Nebraska's REACH I Program Evaluation Summary
The Nebraska Department of Social Services (DSS), a LIHEAP service provider, and Lincoln Action Program (LAP), a community action agency in Lincoln, Nebraska, endeavored to demonstrate the effectiveness of using behavioral change to reduce the energy burden of low-income households. LAP, which has successfully delivered the Weatherization Assistance Program for more than 20 years, implemented Nebraska's REACH I Project. The project was to target 600 low-income households living within Lincoln's designated Enterprise Community for two years. It was anticipated that 200 participants would drop out, and these clients would serve as the control group
The project tested three groups:
- Multiple-need, low-income households requesting help with their utility bills, who agree to attend a series of energy efficiency education and budgeting workshops sponsored by LAP, receive energy self-sufficiency services, and long-term, intensive case management to receive payment of their utility bill(s);
- Low-income households requesting help with their utility bills, who agree to attend a series of energy efficiency education and budgeting workshops, receive energy self-sufficiency services, and short-term case management to receive payment of their utility bill(s); and,
- Low-income households requesting help with their utility bills, who either refuse or fail to attend the workshops, receive energy self-sufficiency services and case management, will serve as the control group.
The project tested the hypothesis that:
Low-income households, who request help with their utility bills, that attend energy efficiency education and budgeting workshops, receive energy self-sufficiency services, and case management, will reduce their energy usage and make better use of their income as compared to a control group not receiving such services.
$600,000, of which $100,000 was used for energy efficiency education, FY 1996 funds.
Three years, of which nine months were used for project planning and three months were used for the final evaluation.
The program's overall goal was to increase the economic self-sufficiency of participating families through increased energy efficiency in the home. Due to the targeted population's substandard housing stock and renter status, the REACH I program focused on changing behaviors of participating clients to increase energy efficiency, rather than on upgrading the physical structures they lived in.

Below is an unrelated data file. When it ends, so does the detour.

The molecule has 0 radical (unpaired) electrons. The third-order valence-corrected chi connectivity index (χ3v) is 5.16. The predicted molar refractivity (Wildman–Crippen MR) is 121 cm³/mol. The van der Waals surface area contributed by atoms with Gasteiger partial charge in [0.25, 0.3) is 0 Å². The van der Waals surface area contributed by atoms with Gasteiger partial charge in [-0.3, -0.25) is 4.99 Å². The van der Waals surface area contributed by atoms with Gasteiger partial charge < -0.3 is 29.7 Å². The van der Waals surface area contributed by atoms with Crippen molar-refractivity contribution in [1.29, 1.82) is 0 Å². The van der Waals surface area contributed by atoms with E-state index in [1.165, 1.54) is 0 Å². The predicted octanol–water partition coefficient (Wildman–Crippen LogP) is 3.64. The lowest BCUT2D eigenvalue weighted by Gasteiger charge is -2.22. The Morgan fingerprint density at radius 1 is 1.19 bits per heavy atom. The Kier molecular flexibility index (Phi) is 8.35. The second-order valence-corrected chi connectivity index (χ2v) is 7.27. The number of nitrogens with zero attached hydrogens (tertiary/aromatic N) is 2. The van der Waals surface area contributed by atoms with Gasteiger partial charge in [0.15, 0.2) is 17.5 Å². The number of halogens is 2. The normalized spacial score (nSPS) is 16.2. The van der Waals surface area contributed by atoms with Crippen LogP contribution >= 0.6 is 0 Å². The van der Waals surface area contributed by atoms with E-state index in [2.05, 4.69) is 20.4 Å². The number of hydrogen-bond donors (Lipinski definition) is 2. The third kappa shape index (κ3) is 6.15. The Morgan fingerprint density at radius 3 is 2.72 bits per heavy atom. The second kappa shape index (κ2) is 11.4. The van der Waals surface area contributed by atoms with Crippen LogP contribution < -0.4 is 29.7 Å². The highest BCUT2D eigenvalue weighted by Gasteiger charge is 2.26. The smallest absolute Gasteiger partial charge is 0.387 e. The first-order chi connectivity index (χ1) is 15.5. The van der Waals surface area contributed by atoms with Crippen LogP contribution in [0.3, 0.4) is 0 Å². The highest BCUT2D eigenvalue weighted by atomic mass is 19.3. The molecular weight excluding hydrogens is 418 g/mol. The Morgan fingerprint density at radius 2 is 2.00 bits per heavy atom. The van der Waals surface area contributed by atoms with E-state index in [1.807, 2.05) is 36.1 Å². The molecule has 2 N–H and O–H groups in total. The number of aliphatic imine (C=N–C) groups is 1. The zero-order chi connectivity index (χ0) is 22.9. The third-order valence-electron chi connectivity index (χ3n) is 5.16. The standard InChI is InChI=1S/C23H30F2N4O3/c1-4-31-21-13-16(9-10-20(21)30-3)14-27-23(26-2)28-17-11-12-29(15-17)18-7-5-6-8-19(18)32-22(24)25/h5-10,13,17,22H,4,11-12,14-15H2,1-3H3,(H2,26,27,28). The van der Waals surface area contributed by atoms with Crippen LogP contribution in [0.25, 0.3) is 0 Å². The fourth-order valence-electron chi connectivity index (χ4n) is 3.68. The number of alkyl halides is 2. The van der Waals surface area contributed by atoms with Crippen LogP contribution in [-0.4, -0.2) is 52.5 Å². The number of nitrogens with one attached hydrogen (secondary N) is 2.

Client Eligibility Criteria
The clients were eligible to participate in the program if they met the following criteria: the clients be at or below 100 percent of USDA-established poverty level for family size, have lived at their current residence for at least 12 months, were not expecting to move from their residence in the immediate future, and needed assistance with utility bills
The services included four linked interventions, as follows: 1) an in-home energy audit by an energy management specialist; 2) workshop instruction in five areas related to energy efficiency and finances; 3) on-going case management individually tailored based on the results of the energy audit and the LAP family assessment, and 4) basic home weatherization supplies for participant installation.
REACH I provided both the participant and non-participant groups incentives to take part in the program. Program participants received $200 to $350 vouchers to pay toward utility bills and 200 bonus points, which were redeemable at the LAP Clothing and Goods Bank. Non-participants received a $50 voucher for utility bills and bonus points at the LAP Clothing and Goods Bank for reporting utility usage. The incentives were paid to participants upon completion of all program elements. Non-participants received their incentives after screening and providing the program with written permission to obtain energy use data from their utilities.
The Princeton Scorekeeping Method Software® (PRISM) was used to test the main hypotheses. Prism uses a year's monthly utility data from a residence to produce a weather-adjusted index of energy use. The difference between pre and post usage equals the savings. The comparison of pre and post usage to the non-participant group provides the evaluator with pre to post differences in usage among the participants and pre to post differences between participant and non-participant groups.
To test knowledge gained and retained from the workshops, pre and post tests were given to participants; another six-month follow-up test was also given to assess their retention.
The program outcomes are the following:
- participants spent less of their income on natural gas and electricity than a randomly assigned group of non-participants;
- participants reduced natural gas use after program entry while no significant decrease in electricity use was found;
- participants increased their knowledge in three areas related to economic self sufficiency (Energy Efficient Practices, Home Weatherization, and Budgeting and Personal Finance);
- participants retained knowledge in these areas six months after completing the program.
Over its three-year period, the REACH
I program served 439 clients. Another 202 families received energy
assistance vouchers and bonus points for their participation in
the non-participants control group.
Contact: Brian Mathers
Lincoln Action Program